It wasn’t his football accomplishments which finally got the Chelsea manager some good press
There can be little dispute as to who is the most famous Israeli in Britain. No, it is not the articulate new Israeli ambassador Ron Prosor, despite his impressive media appearances. Nor is it the conductor Daniel Barenboim, who has recently garnered acres of space in The Guardian, pronouncing on the difficulties of his adopted land.
It is without doubt the manager of Chelsea Football Club, Avram Grant, plucked from the relative obscurity of the coaching staff last autumn to take over from the charismatic Jose Mourinho. This was perhaps his biggest sin. Mourinho was a favourite of the sports journalists because of his colourful language, and was adored by women because of his dark good looks and style. Grant was the antithesis of all this: taciturn, slightly overweight, and he rarely smiled. He only recently came into his own as someone with a quick, understated Jewish wit.
Even the most cultured of the sports journalists regretted what they saw as Grant’s usurping of one of the greatest jobs in the land. Henry Winter, writing in the Telegraph, bemoaned the fact that, despite the results, he was in a job which rightfully might have gone to one of the great, young homegrown managers like Everton’s David Moyes or Blackburn’s Mark Hughes. And Grant hadn’t served his time, came from a minor footballing nation, and was only there because he was a pal of the owner Roman Abramovich.
In some of the copy — and certainly on the terraces — there appeared to be more than a touch of antisemitism, as confirmed by the abusive, racist emails revealed by the JC last week.
The mood changed when Grant outpaced his predecessor Mourinho by dumping Liverpool out of the Champions League en route to Moscow. For football reporters, the greatest human drama is a broken leg or dislocated arm. But Grant exposed them to something infinitely more moving and shocking when, 12 hours after the Liverpool victory, he flew to Poland to take part on the Holocaust Memorial Day Services at Auschwitz.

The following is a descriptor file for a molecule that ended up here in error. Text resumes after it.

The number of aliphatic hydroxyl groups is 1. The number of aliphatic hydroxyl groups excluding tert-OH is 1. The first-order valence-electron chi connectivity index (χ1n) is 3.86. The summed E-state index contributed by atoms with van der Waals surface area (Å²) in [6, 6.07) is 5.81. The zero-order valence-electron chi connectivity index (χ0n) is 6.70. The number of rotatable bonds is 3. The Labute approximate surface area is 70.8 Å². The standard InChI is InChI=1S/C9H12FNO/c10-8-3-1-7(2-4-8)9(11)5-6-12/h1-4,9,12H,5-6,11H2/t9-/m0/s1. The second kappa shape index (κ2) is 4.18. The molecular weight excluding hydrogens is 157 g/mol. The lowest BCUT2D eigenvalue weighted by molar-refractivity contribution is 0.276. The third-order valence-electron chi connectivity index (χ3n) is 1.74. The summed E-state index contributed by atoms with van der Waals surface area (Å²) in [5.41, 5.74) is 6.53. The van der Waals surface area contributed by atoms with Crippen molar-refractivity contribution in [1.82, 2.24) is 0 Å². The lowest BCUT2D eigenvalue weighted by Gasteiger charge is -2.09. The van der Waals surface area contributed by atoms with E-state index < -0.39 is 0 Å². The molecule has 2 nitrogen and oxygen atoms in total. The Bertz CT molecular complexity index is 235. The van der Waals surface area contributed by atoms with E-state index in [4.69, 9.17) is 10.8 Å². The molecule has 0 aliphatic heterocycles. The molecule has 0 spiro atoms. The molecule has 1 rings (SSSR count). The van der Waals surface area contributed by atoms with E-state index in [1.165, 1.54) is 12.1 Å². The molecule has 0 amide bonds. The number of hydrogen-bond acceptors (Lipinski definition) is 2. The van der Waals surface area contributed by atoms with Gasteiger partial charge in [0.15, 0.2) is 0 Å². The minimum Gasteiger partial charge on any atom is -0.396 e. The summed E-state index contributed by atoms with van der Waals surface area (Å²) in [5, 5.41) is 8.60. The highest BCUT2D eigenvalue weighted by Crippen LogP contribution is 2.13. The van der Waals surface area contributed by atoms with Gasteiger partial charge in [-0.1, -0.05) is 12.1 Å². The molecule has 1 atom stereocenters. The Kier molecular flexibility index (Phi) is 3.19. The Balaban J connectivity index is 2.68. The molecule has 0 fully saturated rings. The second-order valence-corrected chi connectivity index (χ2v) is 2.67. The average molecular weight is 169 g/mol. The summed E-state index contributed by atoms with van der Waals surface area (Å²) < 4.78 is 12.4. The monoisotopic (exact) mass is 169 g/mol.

As the Daily Mirror noted (and the JC first reported), his father Meir survived the Nazi invasion of Poland but his grandparents and countless other relatives were among the six million who died. “This puts every battle you fight in proportion — including the battles you fight in football,” he told the paper. There were similarly sympathetic reports in the Sun, the Daily Mail and the broadsheets. Grant was no longer the cold fish and the usurper.
One of the most sensitive profiles came from Roger Alton, soon-to-be Independent editor, in the Spectator. Why was Grant not getting the respect he deserved, Alton queried. He wondered if it might be antisemitism: “There has always been an unpleasant strain of it running through English, and especially London, life,” he noted.
Alton speculated that a change in attitude was possibly engendered by the spin doctor Matthew Freud, husband of Elisabeth Murdoch and direct descendent of Sigmund, whom he called “an extremely smart psychological operator.” Furthermore, Grant had made “a magnificent speech” at the March of the Living between Auschwitz and Birkenau. “He was a hero to thousands of Jews present,” Alton concluded.
Gradually Grant — and not just through results on the field — has begun to win over the media and, via them, the supporters. It has been difficult. And at times the intense spotlight has sent Grant into monosyllabic rage. But latterly, the media have come to see in him a manager whose intelligence and battle-scarred history make him different from other managers. Turning the tide of media opinion is not easy, as many former England mangers, would testify.
Somehow, Grant managed it.